Jackie Morse Kessler is the author of Hunger, about an anorexic girl who is chosen to be one of the Four Horsemen of the Apocalypse--Famine. Her latest book, Rage, continues this series.
Writing What You Know
One of the adages authors are taught is to “write what you know.” Loosely translated, we should infuse our writing with our own experiences; that grounds our work and helps readers relate to the characters, even when we’re writing something fantastical. (See that? I did pay attention in my writing workshops!) When I wrote HUNGER, I had my personal experience with bulimia and poor self-image to help tell the story of Lisa and how she battled with anorexia. (Granted, I had significantly less experience with Horsemen of the Apocalypse, but hey, over-active imaginations can be extremely useful when you’re an author.) The writing process wound up being very cathartic for me—but then, having the story build inside for ten years before finally writing it might have had something to do with that.
When it was time to write RAGE, though, I had less to go on. This book would focus on self-injury, and that’s something I’d never done. So what’s an author to do?
The flip-side of the adage about writing what you know? Research the stuff you don’t know. (Hah—doing all those papers as an English and American Lit major in college was useful after all!) I spent a lot of time poring through interviews and questionnaire responses about self-injury. As I did this, the character of Missy Miller began to take shape—I saw this angry, misunderstood girl who was trying her best to just make it through the day, and on the days she couldn’t, she turned to her razor. When I finally understood the character, I started writing RAGE. (After I found my first line, that is; I have to have an opening line before I can get started. It’s just one of those quirky things.) While I didn’t have any personal experience with cutting myself, I absolutely know what it’s like to feel so overwhelmed that all you want to do is sit in the shower and rock and pray to God that everything magically gets manageable because the notion of doing anything more than just breathing is going to make you scream. Writing RAGE wasn’t cathartic at all. It was emotional, and upsetting, and it left me drained. Where HUNGER flowed, RAGE at times was like pulling teeth. I suppose it’s appropriate that a book about War would fight me along the way.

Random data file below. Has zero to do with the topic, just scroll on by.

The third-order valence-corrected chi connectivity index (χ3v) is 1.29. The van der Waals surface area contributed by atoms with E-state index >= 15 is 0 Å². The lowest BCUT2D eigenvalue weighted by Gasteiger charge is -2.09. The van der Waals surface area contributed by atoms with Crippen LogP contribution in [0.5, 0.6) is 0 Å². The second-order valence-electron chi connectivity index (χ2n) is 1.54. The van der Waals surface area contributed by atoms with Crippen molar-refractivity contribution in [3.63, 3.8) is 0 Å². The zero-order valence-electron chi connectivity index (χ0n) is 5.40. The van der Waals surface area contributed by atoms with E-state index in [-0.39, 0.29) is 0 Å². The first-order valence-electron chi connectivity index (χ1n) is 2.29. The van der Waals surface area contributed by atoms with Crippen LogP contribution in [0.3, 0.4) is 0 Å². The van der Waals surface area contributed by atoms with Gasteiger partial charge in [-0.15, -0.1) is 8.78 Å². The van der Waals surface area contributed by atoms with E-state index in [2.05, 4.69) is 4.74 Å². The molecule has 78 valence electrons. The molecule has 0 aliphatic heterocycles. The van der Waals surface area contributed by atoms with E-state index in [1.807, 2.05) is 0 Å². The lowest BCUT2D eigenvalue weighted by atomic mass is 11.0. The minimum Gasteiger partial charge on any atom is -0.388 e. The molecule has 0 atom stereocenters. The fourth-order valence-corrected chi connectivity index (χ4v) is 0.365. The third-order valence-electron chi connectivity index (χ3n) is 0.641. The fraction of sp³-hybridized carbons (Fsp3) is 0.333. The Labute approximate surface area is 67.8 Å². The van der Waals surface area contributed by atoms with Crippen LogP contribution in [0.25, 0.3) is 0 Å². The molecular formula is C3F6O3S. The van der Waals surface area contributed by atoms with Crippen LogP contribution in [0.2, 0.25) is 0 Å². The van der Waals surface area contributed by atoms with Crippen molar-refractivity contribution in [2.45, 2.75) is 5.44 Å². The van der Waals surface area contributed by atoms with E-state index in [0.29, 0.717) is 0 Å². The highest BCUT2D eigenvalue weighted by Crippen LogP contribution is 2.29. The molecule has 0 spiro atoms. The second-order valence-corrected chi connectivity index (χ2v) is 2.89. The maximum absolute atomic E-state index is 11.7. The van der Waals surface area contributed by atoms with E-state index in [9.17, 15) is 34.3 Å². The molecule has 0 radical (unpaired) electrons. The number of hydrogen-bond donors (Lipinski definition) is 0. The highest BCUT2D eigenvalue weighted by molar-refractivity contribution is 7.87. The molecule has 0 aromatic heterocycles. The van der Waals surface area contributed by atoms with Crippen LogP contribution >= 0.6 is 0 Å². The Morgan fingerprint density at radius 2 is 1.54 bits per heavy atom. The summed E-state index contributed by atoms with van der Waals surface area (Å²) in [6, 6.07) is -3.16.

But doesn’t it always feel like the world is going to end when things go so very, very wrong?
And that, too, is writing what you know. It’s just a question of whether you really are going to end the world in the book...or maybe save it instead.
Jackie's next stop is The Book Smugglers at http://thebooksmugglers.com/.